Motorsport.com’s resident V8 Supercars racecraft expert Tony D’Alberto talks inconsistent penalties, standing up for yourself, and keeping cool under pressure in his latest column.
As is often the case at Pukekohe, the hairpin gave us a bit of controversy over the weekend.
Here’s the problem; when Mark Winterbottom was turned around at the hairpin, there were no penalties handed out to anybody. But every time somebody else was turned around, penalties were dished out.
It’s that inconsistency that concerns me.
Being the kind of corner it is, it will always encourage a bit of carnage. Hairpins like that obviously bunch the field right up, and the correct line, or the best line, leaves the door wide open for guys to attack on the inside.
If you look at Frosty’s situation, he’s minding his own business at the start of the race and suddenly he’s facing the wrong way. He’s obviously been turned around by somebody, it’s clear from the on-board footage that he hasn’t spun on his own. Yet there was no penalty given.
Later in the race, when Cam Waters did a similar thing and turned one of the Holden Racing Team cars around, he was given a drive-through.
For me, Cam did deserve a drive-through. But so did whoever was at fault for Frosty’s spin.
However, race control didn’t put the effort in to determining who that was and handing down a penalty. I know it wasn’t clear from the TV footage who is actually to blame for Frosty’s spin, but he obviously got hit, so a quick scan of the on-boards from the few guys behind him would have told the story.
Obviously giving someone a penalty doesn’t help Frosty directly, but it’s about consistency. You have to penalise guys if they’re turning other guys around.
From a driver’s point of view, it gets messy when you don’t know what you can and can’t get away with. I know every incident is unique, and I agree that it’s a tough job to make those calls. But in this case it was the wrong decision to let it go.
Waters holding strong
I thought Waters did a great job mixing it with the two HRT cars on Sunday. He was copping a few hits from two very experienced drivers in Garth Tander and James Courtney, but Cam didn’t lay down and let them go. He fought back, which is a good sign.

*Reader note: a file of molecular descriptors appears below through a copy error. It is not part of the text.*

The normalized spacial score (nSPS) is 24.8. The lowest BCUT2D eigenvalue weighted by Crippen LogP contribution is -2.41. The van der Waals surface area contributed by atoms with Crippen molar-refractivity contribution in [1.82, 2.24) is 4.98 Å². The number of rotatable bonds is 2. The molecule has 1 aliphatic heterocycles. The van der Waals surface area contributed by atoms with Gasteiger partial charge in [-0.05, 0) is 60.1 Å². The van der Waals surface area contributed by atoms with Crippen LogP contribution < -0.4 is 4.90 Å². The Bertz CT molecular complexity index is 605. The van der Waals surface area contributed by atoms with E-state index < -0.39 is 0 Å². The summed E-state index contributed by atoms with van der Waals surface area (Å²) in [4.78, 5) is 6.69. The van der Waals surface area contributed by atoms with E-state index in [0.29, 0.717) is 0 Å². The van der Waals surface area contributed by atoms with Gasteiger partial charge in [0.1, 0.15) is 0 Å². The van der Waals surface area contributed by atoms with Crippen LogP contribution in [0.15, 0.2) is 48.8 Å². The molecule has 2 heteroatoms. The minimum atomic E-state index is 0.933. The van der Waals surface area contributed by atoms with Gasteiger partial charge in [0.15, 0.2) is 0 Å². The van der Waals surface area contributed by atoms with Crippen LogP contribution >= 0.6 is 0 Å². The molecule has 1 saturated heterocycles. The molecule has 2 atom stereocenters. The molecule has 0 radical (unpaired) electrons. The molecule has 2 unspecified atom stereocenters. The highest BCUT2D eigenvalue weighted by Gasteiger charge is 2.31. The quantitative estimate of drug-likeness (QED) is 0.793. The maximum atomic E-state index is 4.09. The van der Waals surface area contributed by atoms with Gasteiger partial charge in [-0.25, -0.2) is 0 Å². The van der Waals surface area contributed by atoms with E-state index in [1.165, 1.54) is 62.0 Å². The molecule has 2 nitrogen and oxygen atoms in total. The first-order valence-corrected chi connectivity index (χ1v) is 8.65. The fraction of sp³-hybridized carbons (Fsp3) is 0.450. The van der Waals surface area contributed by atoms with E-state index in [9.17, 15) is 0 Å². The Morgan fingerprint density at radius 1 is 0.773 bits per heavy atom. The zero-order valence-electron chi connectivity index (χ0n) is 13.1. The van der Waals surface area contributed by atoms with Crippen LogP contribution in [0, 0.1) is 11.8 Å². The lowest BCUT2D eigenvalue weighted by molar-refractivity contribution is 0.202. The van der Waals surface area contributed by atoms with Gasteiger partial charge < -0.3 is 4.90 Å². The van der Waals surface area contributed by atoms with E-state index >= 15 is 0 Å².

At Puke he had good car speed, but it was when the tyres started to go away and he was mixing it with those more experienced guys that he really impressed me. He may have lost a battle here and there, but he kept going, he kept attacking, and he kept going back for more.
It shows how hungry he is for it, and it shows he won’t be pushed around. That’s very important to show early on in your life as a full-time V8 Supercars driver, otherwise you quickly get a reputation as being a punching bag.
We’ve seen that before; even this year Andre Heimgartner has been fast, but has become a bit of an easy target when it comes to door-to-door racing.
But Cam fought hard. It didn’t work out, because he had that drive-through for turning Courtney around. But for me, it’s not about results at this stage for Cam, it’s about stamping his authority on the series and letting the other guys know where he stands.
Frosty keeping cool
Holding on to a championship lead late in the season is hard work – but I think Frosty showed on the weekend that he’s up to it.
I’m sure he wants to be conservative to a point, and I’m sure he doesn’t want to put the car in too much risk.
But I thought on the weekend that after he was turned around, he drove really hard through the field. To me, he didn’t look like a guy who was worried about a championship, he knew he had to knuckle down and get those positions back. He was put in a tough spot, but he turned it all around.
He came from the back and finished 11th purely on pace and racecraft. That shows strength in his character, he didn’t let the situation frustrate him too much.
He’s in a good spot now. He will be praying that he qualifies near the front and has some good, clean races. Because from here, that’s all he needs.